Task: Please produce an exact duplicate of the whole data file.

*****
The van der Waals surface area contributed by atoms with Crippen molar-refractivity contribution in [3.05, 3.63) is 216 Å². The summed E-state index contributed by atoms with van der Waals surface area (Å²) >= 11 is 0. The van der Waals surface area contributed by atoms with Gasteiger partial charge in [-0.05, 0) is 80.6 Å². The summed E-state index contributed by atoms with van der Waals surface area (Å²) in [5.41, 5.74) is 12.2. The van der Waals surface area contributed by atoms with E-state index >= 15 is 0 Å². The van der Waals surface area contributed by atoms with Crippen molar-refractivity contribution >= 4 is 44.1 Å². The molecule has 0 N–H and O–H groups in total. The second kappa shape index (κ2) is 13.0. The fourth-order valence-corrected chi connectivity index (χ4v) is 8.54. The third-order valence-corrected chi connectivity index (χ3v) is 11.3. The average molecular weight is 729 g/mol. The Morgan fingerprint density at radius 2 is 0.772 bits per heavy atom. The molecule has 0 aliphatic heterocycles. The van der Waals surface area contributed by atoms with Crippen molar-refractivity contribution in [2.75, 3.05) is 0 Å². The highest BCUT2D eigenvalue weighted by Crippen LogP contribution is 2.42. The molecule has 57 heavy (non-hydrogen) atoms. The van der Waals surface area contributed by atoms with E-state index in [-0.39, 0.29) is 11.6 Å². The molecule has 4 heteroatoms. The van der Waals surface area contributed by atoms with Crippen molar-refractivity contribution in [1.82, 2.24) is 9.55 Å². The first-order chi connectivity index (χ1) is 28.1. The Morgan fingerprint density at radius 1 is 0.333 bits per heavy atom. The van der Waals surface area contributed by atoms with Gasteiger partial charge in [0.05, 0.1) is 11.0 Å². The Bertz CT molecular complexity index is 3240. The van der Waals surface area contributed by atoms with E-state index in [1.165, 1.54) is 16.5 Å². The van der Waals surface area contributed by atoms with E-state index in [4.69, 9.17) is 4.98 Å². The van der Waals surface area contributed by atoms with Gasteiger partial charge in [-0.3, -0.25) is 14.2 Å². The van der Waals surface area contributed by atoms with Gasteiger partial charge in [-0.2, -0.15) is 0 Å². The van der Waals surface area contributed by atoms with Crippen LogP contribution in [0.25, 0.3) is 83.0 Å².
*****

The van der Waals surface area contributed by atoms with Crippen molar-refractivity contribution in [3.05, 3.63) is 216 Å². The summed E-state index contributed by atoms with van der Waals surface area (Å²) >= 11 is 0. The van der Waals surface area contributed by atoms with Gasteiger partial charge in [-0.05, 0) is 80.6 Å². The summed E-state index contributed by atoms with van der Waals surface area (Å²) in [5.41, 5.74) is 12.2. The van der Waals surface area contributed by atoms with E-state index >= 15 is 0 Å². The van der Waals surface area contributed by atoms with Crippen molar-refractivity contribution >= 4 is 44.1 Å². The molecule has 0 N–H and O–H groups in total. The second kappa shape index (κ2) is 13.0. The fourth-order valence-corrected chi connectivity index (χ4v) is 8.54. The third-order valence-corrected chi connectivity index (χ3v) is 11.3. The average molecular weight is 729 g/mol. The Morgan fingerprint density at radius 2 is 0.772 bits per heavy atom. The molecule has 0 aliphatic heterocycles. The van der Waals surface area contributed by atoms with Crippen molar-refractivity contribution in [2.75, 3.05) is 0 Å². The highest BCUT2D eigenvalue weighted by Crippen LogP contribution is 2.42. The molecule has 57 heavy (non-hydrogen) atoms. The van der Waals surface area contributed by atoms with E-state index in [-0.39, 0.29) is 11.6 Å². The molecule has 4 heteroatoms. The van der Waals surface area contributed by atoms with Crippen molar-refractivity contribution in [1.82, 2.24) is 9.55 Å². The first-order chi connectivity index (χ1) is 28.1. The Morgan fingerprint density at radius 1 is 0.333 bits per heavy atom. The van der Waals surface area contributed by atoms with Gasteiger partial charge in [0.05, 0.1) is 11.0 Å². The Bertz CT molecular complexity index is 3240. The van der Waals surface area contributed by atoms with E-state index in [1.165, 1.54) is 16.5 Å². The van der Waals surface area contributed by atoms with E-state index in [4.69, 9.17) is 4.98 Å². The van der Waals surface area contributed by atoms with Gasteiger partial charge in [-0.3, -0.25) is 14.2 Å². The van der Waals surface area contributed by atoms with Gasteiger partial charge in [-0.2, -0.15) is 0 Å². The van der Waals surface area contributed by atoms with Crippen LogP contribution in [0.25, 0.3) is 83.0 Å².